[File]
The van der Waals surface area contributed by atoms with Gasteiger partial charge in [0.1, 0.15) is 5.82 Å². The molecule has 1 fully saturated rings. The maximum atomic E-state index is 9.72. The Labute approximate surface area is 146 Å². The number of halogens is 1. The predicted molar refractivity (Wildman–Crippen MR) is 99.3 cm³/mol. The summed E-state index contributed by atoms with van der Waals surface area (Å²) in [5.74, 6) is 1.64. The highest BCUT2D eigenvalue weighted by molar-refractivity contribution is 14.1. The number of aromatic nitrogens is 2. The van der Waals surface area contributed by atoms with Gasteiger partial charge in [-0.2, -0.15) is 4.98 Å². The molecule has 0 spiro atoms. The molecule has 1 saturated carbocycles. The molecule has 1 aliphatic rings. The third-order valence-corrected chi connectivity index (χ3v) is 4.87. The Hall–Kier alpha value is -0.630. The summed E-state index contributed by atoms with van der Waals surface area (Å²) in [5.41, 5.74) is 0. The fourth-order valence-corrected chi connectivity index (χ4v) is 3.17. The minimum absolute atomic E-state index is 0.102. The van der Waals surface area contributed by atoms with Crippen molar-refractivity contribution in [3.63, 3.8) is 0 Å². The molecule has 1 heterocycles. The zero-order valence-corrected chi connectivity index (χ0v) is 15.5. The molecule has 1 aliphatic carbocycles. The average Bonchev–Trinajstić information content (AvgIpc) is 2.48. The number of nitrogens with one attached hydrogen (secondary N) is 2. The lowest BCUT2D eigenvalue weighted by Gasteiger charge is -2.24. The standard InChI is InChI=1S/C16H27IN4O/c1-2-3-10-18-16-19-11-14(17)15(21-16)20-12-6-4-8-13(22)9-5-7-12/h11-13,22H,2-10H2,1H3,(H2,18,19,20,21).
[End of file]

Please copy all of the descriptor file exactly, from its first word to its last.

The van der Waals surface area contributed by atoms with Gasteiger partial charge in [0.1, 0.15) is 5.82 Å². The molecule has 1 fully saturated rings. The maximum atomic E-state index is 9.72. The Labute approximate surface area is 146 Å². The number of halogens is 1. The predicted molar refractivity (Wildman–Crippen MR) is 99.3 cm³/mol. The summed E-state index contributed by atoms with van der Waals surface area (Å²) in [5.74, 6) is 1.64. The highest BCUT2D eigenvalue weighted by molar-refractivity contribution is 14.1. The number of aromatic nitrogens is 2. The van der Waals surface area contributed by atoms with Gasteiger partial charge in [-0.2, -0.15) is 4.98 Å². The molecule has 0 spiro atoms. The molecule has 1 saturated carbocycles. The molecule has 1 aliphatic rings. The third-order valence-corrected chi connectivity index (χ3v) is 4.87. The Hall–Kier alpha value is -0.630. The summed E-state index contributed by atoms with van der Waals surface area (Å²) in [5.41, 5.74) is 0. The fourth-order valence-corrected chi connectivity index (χ4v) is 3.17. The minimum absolute atomic E-state index is 0.102. The van der Waals surface area contributed by atoms with Crippen molar-refractivity contribution in [3.63, 3.8) is 0 Å². The molecule has 1 heterocycles. The zero-order valence-corrected chi connectivity index (χ0v) is 15.5. The molecule has 1 aliphatic carbocycles. The average Bonchev–Trinajstić information content (AvgIpc) is 2.48. The number of nitrogens with one attached hydrogen (secondary N) is 2. The lowest BCUT2D eigenvalue weighted by Gasteiger charge is -2.24. The standard InChI is InChI=1S/C16H27IN4O/c1-2-3-10-18-16-19-11-14(17)15(21-16)20-12-6-4-8-13(22)9-5-7-12/h11-13,22H,2-10H2,1H3,(H2,18,19,20,21).